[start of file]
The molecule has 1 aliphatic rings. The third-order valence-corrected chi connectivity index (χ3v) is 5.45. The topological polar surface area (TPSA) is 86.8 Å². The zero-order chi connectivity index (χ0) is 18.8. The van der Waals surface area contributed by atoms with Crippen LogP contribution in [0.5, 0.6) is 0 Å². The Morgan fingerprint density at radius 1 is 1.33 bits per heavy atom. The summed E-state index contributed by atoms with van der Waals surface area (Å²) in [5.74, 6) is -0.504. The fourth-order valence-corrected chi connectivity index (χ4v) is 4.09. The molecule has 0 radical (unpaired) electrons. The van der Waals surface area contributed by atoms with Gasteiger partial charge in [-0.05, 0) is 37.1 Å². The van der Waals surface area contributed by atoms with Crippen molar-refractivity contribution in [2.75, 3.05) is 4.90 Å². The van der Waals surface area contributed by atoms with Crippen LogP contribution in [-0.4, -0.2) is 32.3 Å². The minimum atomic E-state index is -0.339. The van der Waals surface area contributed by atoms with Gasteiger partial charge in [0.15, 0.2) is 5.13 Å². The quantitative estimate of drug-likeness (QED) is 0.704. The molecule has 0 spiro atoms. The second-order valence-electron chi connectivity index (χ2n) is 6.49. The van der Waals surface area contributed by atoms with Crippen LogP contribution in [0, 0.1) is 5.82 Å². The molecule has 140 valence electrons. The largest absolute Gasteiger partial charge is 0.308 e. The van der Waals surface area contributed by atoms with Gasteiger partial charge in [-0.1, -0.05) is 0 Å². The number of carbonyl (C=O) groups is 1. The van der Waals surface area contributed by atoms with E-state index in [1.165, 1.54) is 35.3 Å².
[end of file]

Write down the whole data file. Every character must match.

The molecule has 1 aliphatic rings. The third-order valence-corrected chi connectivity index (χ3v) is 5.45. The topological polar surface area (TPSA) is 86.8 Å². The zero-order chi connectivity index (χ0) is 18.8. The van der Waals surface area contributed by atoms with Crippen LogP contribution in [0.5, 0.6) is 0 Å². The Morgan fingerprint density at radius 1 is 1.33 bits per heavy atom. The summed E-state index contributed by atoms with van der Waals surface area (Å²) in [5.74, 6) is -0.504. The fourth-order valence-corrected chi connectivity index (χ4v) is 4.09. The molecule has 0 radical (unpaired) electrons. The van der Waals surface area contributed by atoms with Gasteiger partial charge in [-0.05, 0) is 37.1 Å². The van der Waals surface area contributed by atoms with Crippen molar-refractivity contribution in [2.75, 3.05) is 4.90 Å². The van der Waals surface area contributed by atoms with Crippen LogP contribution in [-0.4, -0.2) is 32.3 Å². The minimum atomic E-state index is -0.339. The van der Waals surface area contributed by atoms with Gasteiger partial charge in [0.15, 0.2) is 5.13 Å². The quantitative estimate of drug-likeness (QED) is 0.704. The molecule has 0 spiro atoms. The second-order valence-electron chi connectivity index (χ2n) is 6.49. The van der Waals surface area contributed by atoms with Crippen LogP contribution in [0, 0.1) is 5.82 Å². The molecule has 140 valence electrons. The largest absolute Gasteiger partial charge is 0.308 e. The van der Waals surface area contributed by atoms with Gasteiger partial charge in [-0.1, -0.05) is 0 Å². The number of carbonyl (C=O) groups is 1. The van der Waals surface area contributed by atoms with E-state index in [1.165, 1.54) is 35.3 Å².